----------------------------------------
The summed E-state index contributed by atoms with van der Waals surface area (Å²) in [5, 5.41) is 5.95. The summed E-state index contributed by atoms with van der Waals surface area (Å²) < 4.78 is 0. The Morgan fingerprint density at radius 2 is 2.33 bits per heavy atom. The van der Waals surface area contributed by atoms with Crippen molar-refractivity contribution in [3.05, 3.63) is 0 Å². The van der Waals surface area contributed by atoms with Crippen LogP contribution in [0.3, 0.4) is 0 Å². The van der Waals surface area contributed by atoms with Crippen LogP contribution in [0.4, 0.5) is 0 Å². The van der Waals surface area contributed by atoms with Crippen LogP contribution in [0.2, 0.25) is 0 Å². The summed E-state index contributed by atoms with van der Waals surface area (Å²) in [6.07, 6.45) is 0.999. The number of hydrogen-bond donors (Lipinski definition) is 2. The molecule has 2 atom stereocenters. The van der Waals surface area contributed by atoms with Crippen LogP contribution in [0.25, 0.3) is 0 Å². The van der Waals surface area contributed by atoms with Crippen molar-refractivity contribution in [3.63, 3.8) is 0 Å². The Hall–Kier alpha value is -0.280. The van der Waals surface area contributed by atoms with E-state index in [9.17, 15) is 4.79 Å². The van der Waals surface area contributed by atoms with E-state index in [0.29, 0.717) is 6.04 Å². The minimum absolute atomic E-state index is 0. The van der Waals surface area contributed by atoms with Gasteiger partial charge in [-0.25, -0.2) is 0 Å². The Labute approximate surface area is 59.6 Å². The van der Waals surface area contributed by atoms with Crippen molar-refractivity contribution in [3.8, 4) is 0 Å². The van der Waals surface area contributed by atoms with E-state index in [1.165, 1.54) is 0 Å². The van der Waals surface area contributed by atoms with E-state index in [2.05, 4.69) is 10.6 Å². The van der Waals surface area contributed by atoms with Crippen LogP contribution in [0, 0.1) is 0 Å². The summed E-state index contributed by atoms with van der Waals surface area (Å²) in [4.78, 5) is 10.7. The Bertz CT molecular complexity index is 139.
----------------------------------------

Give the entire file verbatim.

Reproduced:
The summed E-state index contributed by atoms with van der Waals surface area (Å²) in [5, 5.41) is 5.95. The summed E-state index contributed by atoms with van der Waals surface area (Å²) < 4.78 is 0. The Morgan fingerprint density at radius 2 is 2.33 bits per heavy atom. The van der Waals surface area contributed by atoms with Crippen molar-refractivity contribution in [3.05, 3.63) is 0 Å². The van der Waals surface area contributed by atoms with Crippen LogP contribution in [0.3, 0.4) is 0 Å². The van der Waals surface area contributed by atoms with Crippen LogP contribution in [0.4, 0.5) is 0 Å². The van der Waals surface area contributed by atoms with Crippen LogP contribution in [0.2, 0.25) is 0 Å². The summed E-state index contributed by atoms with van der Waals surface area (Å²) in [6.07, 6.45) is 0.999. The number of hydrogen-bond donors (Lipinski definition) is 2. The molecule has 2 atom stereocenters. The van der Waals surface area contributed by atoms with Crippen LogP contribution in [0.25, 0.3) is 0 Å². The van der Waals surface area contributed by atoms with Crippen molar-refractivity contribution in [3.63, 3.8) is 0 Å². The Hall–Kier alpha value is -0.280. The van der Waals surface area contributed by atoms with E-state index in [9.17, 15) is 4.79 Å². The van der Waals surface area contributed by atoms with E-state index in [0.29, 0.717) is 6.04 Å². The minimum absolute atomic E-state index is 0. The van der Waals surface area contributed by atoms with Gasteiger partial charge in [-0.25, -0.2) is 0 Å². The Labute approximate surface area is 59.6 Å². The van der Waals surface area contributed by atoms with Crippen molar-refractivity contribution in [3.8, 4) is 0 Å². The van der Waals surface area contributed by atoms with E-state index in [1.165, 1.54) is 0 Å². The van der Waals surface area contributed by atoms with E-state index in [2.05, 4.69) is 10.6 Å². The van der Waals surface area contributed by atoms with Crippen LogP contribution in [0, 0.1) is 0 Å². The summed E-state index contributed by atoms with van der Waals surface area (Å²) in [4.78, 5) is 10.7. The Bertz CT molecular complexity index is 139.